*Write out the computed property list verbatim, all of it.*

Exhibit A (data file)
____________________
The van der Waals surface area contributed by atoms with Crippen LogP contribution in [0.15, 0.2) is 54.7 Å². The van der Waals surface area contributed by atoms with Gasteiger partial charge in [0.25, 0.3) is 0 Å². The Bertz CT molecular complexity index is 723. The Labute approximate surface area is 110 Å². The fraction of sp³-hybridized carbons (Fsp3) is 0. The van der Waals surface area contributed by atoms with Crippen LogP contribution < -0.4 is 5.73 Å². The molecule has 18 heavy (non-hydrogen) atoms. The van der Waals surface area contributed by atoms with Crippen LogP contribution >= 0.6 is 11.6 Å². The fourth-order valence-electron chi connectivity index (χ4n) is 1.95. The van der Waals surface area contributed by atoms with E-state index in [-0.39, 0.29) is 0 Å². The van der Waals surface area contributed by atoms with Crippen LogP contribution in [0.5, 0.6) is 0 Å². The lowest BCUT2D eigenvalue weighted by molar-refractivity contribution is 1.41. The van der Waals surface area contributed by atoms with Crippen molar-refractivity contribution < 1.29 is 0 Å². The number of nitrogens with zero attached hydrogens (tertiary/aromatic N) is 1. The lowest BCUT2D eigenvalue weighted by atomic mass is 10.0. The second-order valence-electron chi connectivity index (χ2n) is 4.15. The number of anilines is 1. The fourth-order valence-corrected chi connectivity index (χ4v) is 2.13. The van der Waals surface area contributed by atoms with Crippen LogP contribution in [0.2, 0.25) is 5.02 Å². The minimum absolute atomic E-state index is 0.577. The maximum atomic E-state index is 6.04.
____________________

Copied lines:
The van der Waals surface area contributed by atoms with Crippen LogP contribution in [0.15, 0.2) is 54.7 Å². The van der Waals surface area contributed by atoms with Gasteiger partial charge in [0.25, 0.3) is 0 Å². The Bertz CT molecular complexity index is 723. The Labute approximate surface area is 110 Å². The fraction of sp³-hybridized carbons (Fsp3) is 0. The van der Waals surface area contributed by atoms with Crippen LogP contribution < -0.4 is 5.73 Å². The molecule has 18 heavy (non-hydrogen) atoms. The van der Waals surface area contributed by atoms with Crippen LogP contribution >= 0.6 is 11.6 Å². The fourth-order valence-electron chi connectivity index (χ4n) is 1.95. The van der Waals surface area contributed by atoms with E-state index in [-0.39, 0.29) is 0 Å². The van der Waals surface area contributed by atoms with Crippen LogP contribution in [0.5, 0.6) is 0 Å². The lowest BCUT2D eigenvalue weighted by molar-refractivity contribution is 1.41. The van der Waals surface area contributed by atoms with Crippen molar-refractivity contribution < 1.29 is 0 Å². The number of nitrogens with zero attached hydrogens (tertiary/aromatic N) is 1. The lowest BCUT2D eigenvalue weighted by atomic mass is 10.0. The second-order valence-electron chi connectivity index (χ2n) is 4.15. The number of anilines is 1. The fourth-order valence-corrected chi connectivity index (χ4v) is 2.13. The van der Waals surface area contributed by atoms with Crippen LogP contribution in [0.2, 0.25) is 5.02 Å². The minimum absolute atomic E-state index is 0.577. The maximum atomic E-state index is 6.04.